Salt Suit Bad For Industry; Medical Pot May Be The Remedy




Date: March 24, 2006


Industry’s hopes of using the Information Quality Act to challenge in

court regulatory decisions were dashed by a recent U.S. appeals court

ruling against the salt industry, but sources say a likely medical

marijuana lawsuit could rehash the debate over judicial review.


If a group challenging FDA’s position against medical marijuana goes to

court, that lawsuit would be much firmer and could lead to a

contradictory ruling, according to a source at the Center for Regulatory

Effectiveness, which lobbied for the IQA and supports judicial review of

agency decisions. The CRE is not involved in the medical marijuana



IQA supporters, such as CRE, are reeling from the appeals court ruling

against the Salt Institute, which used the act to challenge HHS

statements that there is a link between salt intake and high blood



“By its terms, this statute [IQA] creates no legal rights in any third

parties,” according to the ruling. “Instead, it orders the Office of

Management and Budget to draft guidelines concerning information quality

and specifies what those guidelines should contain.”


“Because the statute upon which appellants rely does not create a legal

right to access to information or to correctness, appellants have not

alleged an invasion of a legal right and, thus, have failed to establish

an injury in fact sufficient to satisfy Article III.”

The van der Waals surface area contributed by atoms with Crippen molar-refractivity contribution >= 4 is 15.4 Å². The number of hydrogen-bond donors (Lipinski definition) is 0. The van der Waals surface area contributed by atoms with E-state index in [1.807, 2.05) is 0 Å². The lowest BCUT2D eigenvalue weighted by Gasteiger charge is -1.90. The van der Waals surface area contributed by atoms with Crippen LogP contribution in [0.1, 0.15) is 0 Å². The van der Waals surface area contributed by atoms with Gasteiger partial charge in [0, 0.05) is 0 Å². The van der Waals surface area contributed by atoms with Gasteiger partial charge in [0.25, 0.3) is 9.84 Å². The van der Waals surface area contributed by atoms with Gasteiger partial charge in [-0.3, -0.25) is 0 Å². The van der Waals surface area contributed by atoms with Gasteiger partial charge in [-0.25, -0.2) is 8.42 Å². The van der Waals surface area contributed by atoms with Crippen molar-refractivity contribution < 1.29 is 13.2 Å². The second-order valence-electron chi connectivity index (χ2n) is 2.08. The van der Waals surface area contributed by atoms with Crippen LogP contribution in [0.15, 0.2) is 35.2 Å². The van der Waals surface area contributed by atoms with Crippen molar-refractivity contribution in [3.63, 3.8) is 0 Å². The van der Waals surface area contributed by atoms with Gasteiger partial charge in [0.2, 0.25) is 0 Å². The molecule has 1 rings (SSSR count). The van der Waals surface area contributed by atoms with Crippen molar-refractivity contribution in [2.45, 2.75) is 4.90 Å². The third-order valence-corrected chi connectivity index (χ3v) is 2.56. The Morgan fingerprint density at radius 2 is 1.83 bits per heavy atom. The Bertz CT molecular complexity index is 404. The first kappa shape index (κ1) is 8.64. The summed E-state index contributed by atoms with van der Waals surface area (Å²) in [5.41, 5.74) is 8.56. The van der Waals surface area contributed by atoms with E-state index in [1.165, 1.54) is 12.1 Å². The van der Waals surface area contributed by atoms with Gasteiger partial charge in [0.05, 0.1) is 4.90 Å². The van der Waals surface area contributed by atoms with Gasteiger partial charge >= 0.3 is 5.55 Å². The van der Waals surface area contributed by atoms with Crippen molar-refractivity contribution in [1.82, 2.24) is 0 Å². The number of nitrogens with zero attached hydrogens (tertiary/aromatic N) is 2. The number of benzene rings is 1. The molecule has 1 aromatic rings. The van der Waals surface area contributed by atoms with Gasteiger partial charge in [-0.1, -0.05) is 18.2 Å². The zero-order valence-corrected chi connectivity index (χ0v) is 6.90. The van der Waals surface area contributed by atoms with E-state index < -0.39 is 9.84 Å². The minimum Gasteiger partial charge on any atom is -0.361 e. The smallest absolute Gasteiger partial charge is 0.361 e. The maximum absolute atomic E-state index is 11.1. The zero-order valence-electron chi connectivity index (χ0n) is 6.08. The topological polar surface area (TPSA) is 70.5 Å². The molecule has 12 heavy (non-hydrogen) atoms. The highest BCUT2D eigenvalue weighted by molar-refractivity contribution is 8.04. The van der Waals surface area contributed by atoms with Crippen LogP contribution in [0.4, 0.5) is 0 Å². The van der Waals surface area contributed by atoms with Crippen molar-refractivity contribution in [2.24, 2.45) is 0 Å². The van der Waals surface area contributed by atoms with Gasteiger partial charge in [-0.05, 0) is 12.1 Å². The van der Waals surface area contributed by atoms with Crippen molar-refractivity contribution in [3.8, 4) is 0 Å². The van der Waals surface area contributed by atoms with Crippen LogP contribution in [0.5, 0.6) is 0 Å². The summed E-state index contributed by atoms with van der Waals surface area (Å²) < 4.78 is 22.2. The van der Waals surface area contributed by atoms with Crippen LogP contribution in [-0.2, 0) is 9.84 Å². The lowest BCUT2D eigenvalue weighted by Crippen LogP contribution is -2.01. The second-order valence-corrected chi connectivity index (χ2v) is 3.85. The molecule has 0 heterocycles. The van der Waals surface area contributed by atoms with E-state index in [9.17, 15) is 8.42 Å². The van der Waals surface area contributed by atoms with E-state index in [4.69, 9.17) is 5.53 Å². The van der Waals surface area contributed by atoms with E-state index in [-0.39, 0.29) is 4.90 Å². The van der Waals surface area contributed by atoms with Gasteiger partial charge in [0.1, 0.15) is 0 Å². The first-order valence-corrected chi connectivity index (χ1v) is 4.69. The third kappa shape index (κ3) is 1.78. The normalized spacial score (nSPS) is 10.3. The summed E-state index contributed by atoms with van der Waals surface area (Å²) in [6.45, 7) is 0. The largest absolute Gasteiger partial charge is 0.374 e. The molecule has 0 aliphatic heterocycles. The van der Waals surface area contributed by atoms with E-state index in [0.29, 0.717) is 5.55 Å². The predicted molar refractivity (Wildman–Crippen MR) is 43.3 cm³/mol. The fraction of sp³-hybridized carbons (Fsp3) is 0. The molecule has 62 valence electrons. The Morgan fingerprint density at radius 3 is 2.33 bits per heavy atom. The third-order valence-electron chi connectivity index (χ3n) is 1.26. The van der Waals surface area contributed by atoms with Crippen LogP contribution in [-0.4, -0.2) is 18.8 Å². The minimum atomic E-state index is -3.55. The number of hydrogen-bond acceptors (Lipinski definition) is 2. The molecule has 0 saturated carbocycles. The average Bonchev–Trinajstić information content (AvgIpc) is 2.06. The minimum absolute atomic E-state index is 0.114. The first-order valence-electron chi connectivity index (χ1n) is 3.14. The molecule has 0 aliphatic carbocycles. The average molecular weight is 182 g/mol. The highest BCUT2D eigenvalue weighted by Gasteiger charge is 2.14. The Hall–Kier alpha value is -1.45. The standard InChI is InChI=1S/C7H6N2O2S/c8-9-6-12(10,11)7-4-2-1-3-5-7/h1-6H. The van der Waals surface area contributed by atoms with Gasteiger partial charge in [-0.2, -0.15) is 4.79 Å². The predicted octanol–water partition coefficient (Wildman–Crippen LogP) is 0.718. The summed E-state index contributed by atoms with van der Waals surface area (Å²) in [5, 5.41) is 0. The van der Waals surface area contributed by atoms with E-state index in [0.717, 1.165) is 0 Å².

IQA supporters fear the ruling could set a legal precedent against use

of the data quality act for judicial review. “On one hand, it is

unquestionably a blow,” to the IQA, says CRE’s Bruce Levinson. “But it’s

not fatal.”


The data quality law requires that federal agencies justify regulatory

decisions with scientific data. If the government disseminates

information that a group believes violates the law, the group may

petition the government for a correction.


The biggest question, and controversy, over the IQA is whether it allows

judicial review of the data and studies agencies use.


In Salt Institute, et al. v. Leavitt, the U.S. Court of Appeals for the

4th Circuit court considered whether industry could challenge in court a

dispute over a HHS rejection of an IQA petition. HHS has stated that

reducing salt consumption lowers blood pressure for everyone, and the

Salt Institute opposes that statement.


Levinson said the salt industry suit had a weak case.


“It was nonhelpful,” he said, referring to the impact of the case as a



The Salt Institute did not ask for a correction, according to the

ruling, which is the point of the IQA. Also, the Salt Institute could

not show any harm to industry, according to Levinson, who said the data

that industry questioned is widely supported by other studies.


“Because appellants’ lone request was that information be made public,

NHLBI [National Heart Lung and Blood Institute] construed their petition

for correction as a request for information under the Freedom of

Information Act (FOIA) and denied it,” the ruling states.


But the salt suit likely is not the last word. The Americans for Safe

Access, who’s petition challenging FDA’s position on medical marijuana

has been repeatedly delayed, plans to eventually sue, according to a

spokesperson for the group.


Levinson said that case will likely be much stronger.


ASA is asking for a specific correction. Also, ASA can show harm because

patients are being deprived of a drug that could help them in certain

cases, Levinson said.